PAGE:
The Studen'ts Tale - The Wayside Inn - Part Third



    When Alcuin taught the sons of Charlemagne,
    In the free schools of Aix, how kings should reign,
    And with them taught the children of the poor
    How subjects should be patient and endure,
    He touched the lips of some, as best befit,
    With honey from the hives of Holy Writ;
    Others intoxicated with the wine
    Of ancient history, sweet but less divine;
    Some with the wholesome fruits of grammar fed;
    Others with mysteries of the stars o'er-head,
    That hang suspended in the vaulted sky
    Like lamps in some fair palace vast and high.

    In sooth, it was a pleasant sight to see
    That Saxon monk, with hood and rosary,
    With inkhorn at his belt, and pen and book,
    And mingled lore and reverence in his look,
    Or hear the cloister and the court repeat
    The measured footfalls of his sandaled feet,
    Or watch him with the pupils of his school,
    Gentle of speech, but absolute of rule.

    Among them, always earliest in his place.
    Was Eginhard, a youth of Frankish race,
    Whose face was bright with flashes that forerun
    The splendors of a yet unrisen sun.
    To him all things were possible, and seemed
    Not what he had accomplished, but had dreamed,
    And what were tasks to others were his play,
    The pastime of an idle holiday.

    Smaragdo, Abbot of St. Michael's, said,
    With many a shrug and shaking of the head,
    Surely some demon must possess the lad,
    Who showed more wit than ever schoolboy had,
    And learned his Trivium thus without the rod;
    But Alcuin said it was the grace of God.

    Thus he grew up, in Logic point-device,
    Perfect in Grammar, and in Rhetoric nice;
    Science of Numbers, Geometric art,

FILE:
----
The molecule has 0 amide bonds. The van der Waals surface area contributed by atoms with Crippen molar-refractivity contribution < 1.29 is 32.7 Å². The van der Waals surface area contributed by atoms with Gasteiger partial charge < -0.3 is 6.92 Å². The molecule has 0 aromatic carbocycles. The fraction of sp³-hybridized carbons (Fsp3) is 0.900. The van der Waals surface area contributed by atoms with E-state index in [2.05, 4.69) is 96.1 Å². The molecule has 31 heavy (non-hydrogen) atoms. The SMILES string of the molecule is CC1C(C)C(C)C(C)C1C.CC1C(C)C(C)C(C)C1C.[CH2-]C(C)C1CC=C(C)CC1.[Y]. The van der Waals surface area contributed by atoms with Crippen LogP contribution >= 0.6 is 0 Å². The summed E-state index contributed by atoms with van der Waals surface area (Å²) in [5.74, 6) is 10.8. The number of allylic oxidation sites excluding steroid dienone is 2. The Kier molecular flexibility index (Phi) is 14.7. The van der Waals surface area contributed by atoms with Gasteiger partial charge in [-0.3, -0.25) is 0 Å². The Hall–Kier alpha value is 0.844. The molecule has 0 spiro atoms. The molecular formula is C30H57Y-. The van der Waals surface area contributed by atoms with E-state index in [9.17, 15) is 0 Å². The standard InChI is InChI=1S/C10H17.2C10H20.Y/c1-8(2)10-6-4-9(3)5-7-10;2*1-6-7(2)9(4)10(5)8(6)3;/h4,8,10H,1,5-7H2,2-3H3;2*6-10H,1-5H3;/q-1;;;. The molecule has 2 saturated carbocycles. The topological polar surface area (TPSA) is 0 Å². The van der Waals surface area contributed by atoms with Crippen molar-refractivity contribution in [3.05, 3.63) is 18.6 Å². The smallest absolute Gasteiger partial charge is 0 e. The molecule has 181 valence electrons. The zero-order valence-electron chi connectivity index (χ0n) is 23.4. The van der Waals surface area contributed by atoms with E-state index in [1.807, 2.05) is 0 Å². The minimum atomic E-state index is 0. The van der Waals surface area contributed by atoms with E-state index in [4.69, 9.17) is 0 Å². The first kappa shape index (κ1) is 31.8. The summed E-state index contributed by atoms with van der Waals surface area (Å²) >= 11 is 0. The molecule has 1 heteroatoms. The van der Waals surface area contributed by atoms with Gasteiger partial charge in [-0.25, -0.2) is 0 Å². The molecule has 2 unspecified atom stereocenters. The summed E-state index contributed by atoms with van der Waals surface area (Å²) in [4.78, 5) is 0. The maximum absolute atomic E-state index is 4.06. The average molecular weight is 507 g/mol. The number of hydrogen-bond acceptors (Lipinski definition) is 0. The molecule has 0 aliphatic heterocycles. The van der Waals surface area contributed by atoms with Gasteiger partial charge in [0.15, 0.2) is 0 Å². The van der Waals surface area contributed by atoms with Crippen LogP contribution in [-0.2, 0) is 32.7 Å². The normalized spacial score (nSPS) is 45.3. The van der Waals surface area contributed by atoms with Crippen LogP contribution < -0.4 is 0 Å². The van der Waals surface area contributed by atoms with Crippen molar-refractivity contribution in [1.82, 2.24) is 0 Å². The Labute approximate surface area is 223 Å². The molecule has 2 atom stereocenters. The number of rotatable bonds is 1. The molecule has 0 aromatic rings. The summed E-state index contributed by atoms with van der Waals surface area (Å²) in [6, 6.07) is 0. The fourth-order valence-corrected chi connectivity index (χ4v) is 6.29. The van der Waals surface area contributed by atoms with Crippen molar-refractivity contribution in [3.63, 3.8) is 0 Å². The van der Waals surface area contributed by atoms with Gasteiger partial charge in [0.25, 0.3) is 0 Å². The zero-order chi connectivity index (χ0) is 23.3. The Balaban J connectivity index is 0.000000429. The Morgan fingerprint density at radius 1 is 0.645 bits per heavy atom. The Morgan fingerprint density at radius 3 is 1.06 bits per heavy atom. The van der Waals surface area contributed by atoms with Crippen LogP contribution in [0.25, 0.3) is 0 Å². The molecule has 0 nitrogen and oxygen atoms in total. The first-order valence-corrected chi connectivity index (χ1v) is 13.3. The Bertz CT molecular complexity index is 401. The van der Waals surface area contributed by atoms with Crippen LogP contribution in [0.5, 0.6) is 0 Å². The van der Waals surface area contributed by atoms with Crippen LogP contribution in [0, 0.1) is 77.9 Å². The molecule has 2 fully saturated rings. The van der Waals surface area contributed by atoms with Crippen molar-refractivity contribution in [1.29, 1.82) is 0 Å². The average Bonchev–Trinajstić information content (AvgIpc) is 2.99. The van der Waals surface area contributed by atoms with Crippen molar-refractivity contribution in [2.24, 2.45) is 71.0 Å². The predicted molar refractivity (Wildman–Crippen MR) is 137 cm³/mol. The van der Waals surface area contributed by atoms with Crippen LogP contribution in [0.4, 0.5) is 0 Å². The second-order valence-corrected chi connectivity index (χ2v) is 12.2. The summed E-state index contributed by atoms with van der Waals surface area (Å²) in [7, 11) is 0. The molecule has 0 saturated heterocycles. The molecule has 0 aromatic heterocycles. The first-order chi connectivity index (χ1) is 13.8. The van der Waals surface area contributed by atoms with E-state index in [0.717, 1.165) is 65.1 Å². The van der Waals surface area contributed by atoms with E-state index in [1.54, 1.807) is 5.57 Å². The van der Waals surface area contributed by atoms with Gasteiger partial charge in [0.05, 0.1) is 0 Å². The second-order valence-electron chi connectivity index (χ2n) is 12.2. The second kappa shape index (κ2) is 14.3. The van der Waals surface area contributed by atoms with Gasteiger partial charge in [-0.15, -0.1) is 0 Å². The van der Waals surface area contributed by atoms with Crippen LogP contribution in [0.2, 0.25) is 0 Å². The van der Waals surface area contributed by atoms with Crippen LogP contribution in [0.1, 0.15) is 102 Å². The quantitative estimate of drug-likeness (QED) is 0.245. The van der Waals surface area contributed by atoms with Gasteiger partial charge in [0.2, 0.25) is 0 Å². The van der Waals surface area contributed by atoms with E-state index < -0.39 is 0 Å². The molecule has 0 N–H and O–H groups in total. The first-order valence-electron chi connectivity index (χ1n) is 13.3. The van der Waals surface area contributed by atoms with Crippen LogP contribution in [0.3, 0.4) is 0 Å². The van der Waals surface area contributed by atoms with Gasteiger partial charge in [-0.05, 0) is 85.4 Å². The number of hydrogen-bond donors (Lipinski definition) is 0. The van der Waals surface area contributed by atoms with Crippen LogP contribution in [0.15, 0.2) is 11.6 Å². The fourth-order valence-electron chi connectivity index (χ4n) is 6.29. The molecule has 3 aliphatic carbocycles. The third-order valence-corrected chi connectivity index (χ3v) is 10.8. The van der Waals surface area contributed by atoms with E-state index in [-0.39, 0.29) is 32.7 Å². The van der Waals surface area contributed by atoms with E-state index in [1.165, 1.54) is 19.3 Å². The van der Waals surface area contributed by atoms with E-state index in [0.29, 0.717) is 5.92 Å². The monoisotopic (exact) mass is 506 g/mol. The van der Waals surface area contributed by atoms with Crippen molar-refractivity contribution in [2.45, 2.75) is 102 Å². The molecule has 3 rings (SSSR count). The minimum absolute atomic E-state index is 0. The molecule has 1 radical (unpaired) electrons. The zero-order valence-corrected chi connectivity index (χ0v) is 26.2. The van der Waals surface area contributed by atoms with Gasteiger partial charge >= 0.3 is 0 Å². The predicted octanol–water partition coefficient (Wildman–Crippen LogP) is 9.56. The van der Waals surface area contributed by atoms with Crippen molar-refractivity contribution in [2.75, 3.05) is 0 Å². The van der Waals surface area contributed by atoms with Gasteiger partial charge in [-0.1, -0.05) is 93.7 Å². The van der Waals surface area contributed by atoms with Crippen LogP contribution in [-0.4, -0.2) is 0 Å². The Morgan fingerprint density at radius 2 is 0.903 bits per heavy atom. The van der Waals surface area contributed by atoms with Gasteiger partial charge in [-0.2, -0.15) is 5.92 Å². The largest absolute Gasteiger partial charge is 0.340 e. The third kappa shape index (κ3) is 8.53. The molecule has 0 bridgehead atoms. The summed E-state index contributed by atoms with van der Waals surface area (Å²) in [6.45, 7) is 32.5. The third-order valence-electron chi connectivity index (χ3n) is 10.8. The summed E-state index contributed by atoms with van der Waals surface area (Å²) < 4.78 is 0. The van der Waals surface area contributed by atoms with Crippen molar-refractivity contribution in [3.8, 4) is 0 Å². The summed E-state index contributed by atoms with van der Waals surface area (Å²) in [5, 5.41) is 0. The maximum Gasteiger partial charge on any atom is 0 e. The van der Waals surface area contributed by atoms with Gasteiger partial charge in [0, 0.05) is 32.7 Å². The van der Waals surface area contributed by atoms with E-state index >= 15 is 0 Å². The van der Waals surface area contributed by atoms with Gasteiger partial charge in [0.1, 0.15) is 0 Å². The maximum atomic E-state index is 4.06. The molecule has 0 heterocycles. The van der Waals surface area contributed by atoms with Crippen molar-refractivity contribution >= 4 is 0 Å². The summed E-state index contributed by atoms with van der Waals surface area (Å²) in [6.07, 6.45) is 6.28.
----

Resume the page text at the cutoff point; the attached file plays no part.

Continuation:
And lore of Stars, and Music knew by heart;
    A Minnesinger, long before the times
    Of those who sang their love in Suabian rhymes.

    The Emperor, when he heard this good report
    Of Eginhard much buzzed about the court,
    Said to himself, "This stripling seems to be
    Purposely sent into the world for me;
    He shall become my scribe, and shall be schooled
    In all the arts whereby the world is ruled."
    Thus did the gentle Eginhard attain
    To honor in the court of Charlemagne;
    Became the sovereign's favorite, his right hand,
    So that his fame was great in all the land,
    And all men loved him for his modest grace
    And comeliness of figure and of face.
    An inmate of the palace, yet recluse,
    A man of books, yet sacred from abuse
    Among the armed knights with spur on heel,
    The tramp of horses and the clang of steel;
    And as the Emperor promised he was schooled
    In all the arts by which the world is ruled.
    But the one art supreme, whose law is fate,
    The Emperor never dreamed of till too late.

    Home from her convent to the palace came
    The lovely Princess Emma, whose sweet name,
    Whispered by seneschal or sung by bard,
    Had often touched the soul of Eginhard.
    He saw her from his window, as in state
    She came, by knights attended through the gate;
    He saw her at the banquet of that day,
    Fresh as the morn, and beautiful as May;
    He saw her in the garden, as she strayed
    Among the flowers of summer with her maid,
    And said to him, "O Eginhard, disclose
    The meaning and the mystery of the rose";
    And trembling he made answer: "In good sooth,
    Its mystery is love, its meaning youth!"

    How can I tell the signals and the signs
    By which one heart another heart divines?
    How can I tell the many thousand ways
    By which it keeps the secret it betrays?

    O mystery of love!    O strange romance!
    Among the Peers and Paladins of France,
    Shining in steel, and prancing on gay steeds,
    Noble by birth, yet nobler by great deeds,
    The Princess Emma had no words nor looks
    But for this clerk, this man of thought and books.

    The summer passed, the autumn came; the stalks
    Of lilies blackened in the garden walks;
    The leaves fell, russet-golden and blood-red,
    Love-letters thought the poet fancy-led,
    Or Jove descending in a shower of gold
    Into the lap of Danae of old;
    For poets cherish many a strange conceit,
    And love transmutes all nature by its heat.

    No more the garden lessons, nor the dark